Vikings enter an absolute minefield of a schedule this week, starting with a Saturday showdown against Summit Oak Knoll (N.J.)

2. Summit Oak Knoll (N.J.) 2-0
The Royals have two clean sheets in two games this season, and have a pair of good matches before the Saturday home game with Eastern

3. Oley (Pa.) Valley 3-0
Lynx have a showdown Saturday with Pennsburg Upper Perkiomen (Pa.)

4. Virginia Beach Frank W. Cox (Va.) 1-0
Opened season with 7-0 win over Norfolk (Va.) Academy, but the season was interrupted by Hurricane Dorian last week

5. Emmaus (Pa.) 4-0
Hornets won their first four games handily with a margin of 45-0

6. Gloucester (Va.) 4-0
The Dukes have been playing some supremely good hockey to start off the season and meet up with Menchville (Va.) today

7. Delmar (Del.) 1-0
The Wildcats won their delayed seasson opener 6-0 against Towson Notre Dame Prep (Md.) and will have a tough Kent Island (Md.) side later this week

8. Somerset-Berkley (Mass.) 2-0
Next game for the Raiders is Friday against Mattaposett Old Rochester Regional (Mass.)

9. Hummelstown Lower Dauphin (Pa.) 3-0-1
Falcons were held to a goalless draw by Plymouth Wyoming Valley West (Pa.), but have bounced back to dominate two opponents in the Keystone Cup

10. Millerstown Greenwood (Pa.) 5-0
As one paper put it, “No Paityn Wirth? No problem.” Team has a number of freshmen coming in who helped the team win its fifth straight Perry County Tournament

11. Kent State football 1-1
The Flashes’ reward for beating Kennesaw State in overtime (presumably, several hours after a noontime fireworks display) is a Week 3 clash with Auburn

And bear in mind: San Diego Canyon Crest Academy (Calif.) 3-0, Westport Staples (Conn.) 0-0, Louisville DuPont Manual (Ky.) 6-1-2, Shrub Oak Lakeland (N.Y.) 3-0, Hershey (Pa.) 1-1, Palmyra (Pa.) 2-1, Newtown Square Episcopal Academy (Pa.) 1-1

Sept. 9, 2019 — Destiny in India

A random draw was held today at FIH headquarters in Lausanne, Switzerland to determine the pairings for the seven two-legged ties which will be played to fill out the Olympic Games tournament next year in Tokyo.

The United States, having finished ninth and last in the FIH Pro League, found itself in a draw pool in which the team would have to play China, Ireland, India, or Spain. Oddly enough, only one of those teams, China, was part of the Pro League; the rest played in Hockey Series competition in order to qualify for this segment of the competition.

As a result of this morning’s blind draw, the States will be playing in early November at India — interestingly enough, during NCAA conference tournament season.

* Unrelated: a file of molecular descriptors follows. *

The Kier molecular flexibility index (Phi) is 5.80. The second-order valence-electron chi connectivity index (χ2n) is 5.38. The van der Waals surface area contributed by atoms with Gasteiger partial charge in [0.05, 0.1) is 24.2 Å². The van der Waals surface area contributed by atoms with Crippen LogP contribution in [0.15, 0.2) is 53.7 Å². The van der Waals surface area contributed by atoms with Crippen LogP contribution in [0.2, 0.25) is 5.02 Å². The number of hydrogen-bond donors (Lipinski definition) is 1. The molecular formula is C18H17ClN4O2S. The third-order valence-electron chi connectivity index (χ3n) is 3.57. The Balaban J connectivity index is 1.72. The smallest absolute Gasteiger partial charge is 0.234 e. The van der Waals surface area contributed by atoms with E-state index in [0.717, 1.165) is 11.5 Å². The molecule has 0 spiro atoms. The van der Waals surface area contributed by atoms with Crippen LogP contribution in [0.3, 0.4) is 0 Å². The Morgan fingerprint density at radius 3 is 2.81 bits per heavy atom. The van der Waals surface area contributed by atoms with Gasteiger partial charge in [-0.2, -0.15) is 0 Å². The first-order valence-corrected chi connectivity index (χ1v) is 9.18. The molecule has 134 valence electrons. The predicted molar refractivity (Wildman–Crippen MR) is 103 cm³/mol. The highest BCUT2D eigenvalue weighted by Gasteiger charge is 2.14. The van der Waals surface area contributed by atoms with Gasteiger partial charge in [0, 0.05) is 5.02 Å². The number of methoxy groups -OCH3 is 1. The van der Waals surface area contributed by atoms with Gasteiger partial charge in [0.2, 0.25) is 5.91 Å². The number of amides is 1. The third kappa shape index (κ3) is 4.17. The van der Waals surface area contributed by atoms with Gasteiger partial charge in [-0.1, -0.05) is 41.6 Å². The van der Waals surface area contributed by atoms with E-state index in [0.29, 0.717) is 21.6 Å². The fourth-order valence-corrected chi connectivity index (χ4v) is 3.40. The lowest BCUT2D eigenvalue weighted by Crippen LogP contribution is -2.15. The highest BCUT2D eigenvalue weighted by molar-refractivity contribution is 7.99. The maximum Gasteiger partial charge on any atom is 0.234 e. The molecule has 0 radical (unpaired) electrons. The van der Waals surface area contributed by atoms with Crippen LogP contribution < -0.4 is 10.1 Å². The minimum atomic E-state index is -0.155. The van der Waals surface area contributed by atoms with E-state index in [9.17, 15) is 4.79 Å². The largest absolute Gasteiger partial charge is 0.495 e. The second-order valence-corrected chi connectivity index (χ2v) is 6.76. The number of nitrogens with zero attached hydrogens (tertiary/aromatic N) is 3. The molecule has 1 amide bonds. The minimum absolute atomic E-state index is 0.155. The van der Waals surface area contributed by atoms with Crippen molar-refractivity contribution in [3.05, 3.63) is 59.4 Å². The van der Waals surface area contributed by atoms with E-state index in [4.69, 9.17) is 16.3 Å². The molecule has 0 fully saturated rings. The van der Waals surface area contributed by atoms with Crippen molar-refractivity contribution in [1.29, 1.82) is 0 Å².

The States have to like their chances against the Eves of India, despite having to play on the road. The States have gotten good results over the last 20 years, chiefly a win in a three-game series in 2002 to win the final slot at the FIH World Cup. But India has pulled the gap significantly, as evidenced by a close Test series at Spooky Nook just before Rio.

India, like the United States, qualified for the Rio Olympics. But while the States were knocked out in the quarterfinals, the Eves didn’t qualify. Both teams were drawn into the same group in the 2018 World Cup, but with the States needing three points in order to make the knockout states, India held the States to a 1-1 draw.

India got to this point by winning the Hockey Series Final in Hiroshima, beating the hosts (who had already qualified for the Olympics through being host and being Asian Games champion) 3-1 in the final. Gurjit Kaur had 11 of India’s 27 goals in the Hockey Series, and the team will also be led by defender Deep Grace Ekka and captain Rani Rampal.

One wildcard in the India side could be 21-year-old sensation Preeti Dubey, who was the captain of the India-A side that took part in the Australian Hockey League two years ago, and was part of the 60-woman selection squad for a 2019 camp, but is not in the current roster pool.

Sept. 8, 2019 — The Final Third

Good morning! Please jump on over to our Facebook Live presence this afternoon about 12:50 p.m. for whiparound coverage of national collegiate field hockey that we like to call The Final Third.

We’ll be looking in on Virginia vs. Ohio State, Rutgers vs. St. Joseph’s, Harvard vs. Connecticut, and Stonehill vs. East Stroudsburg. In addition, we’ll have bonus coverage of the Top 5 matchup between Maryland and Duke.

Come join us, give us a like and share, and we’ll bring you the action. And it won’t be cancelled because of a fireworks display.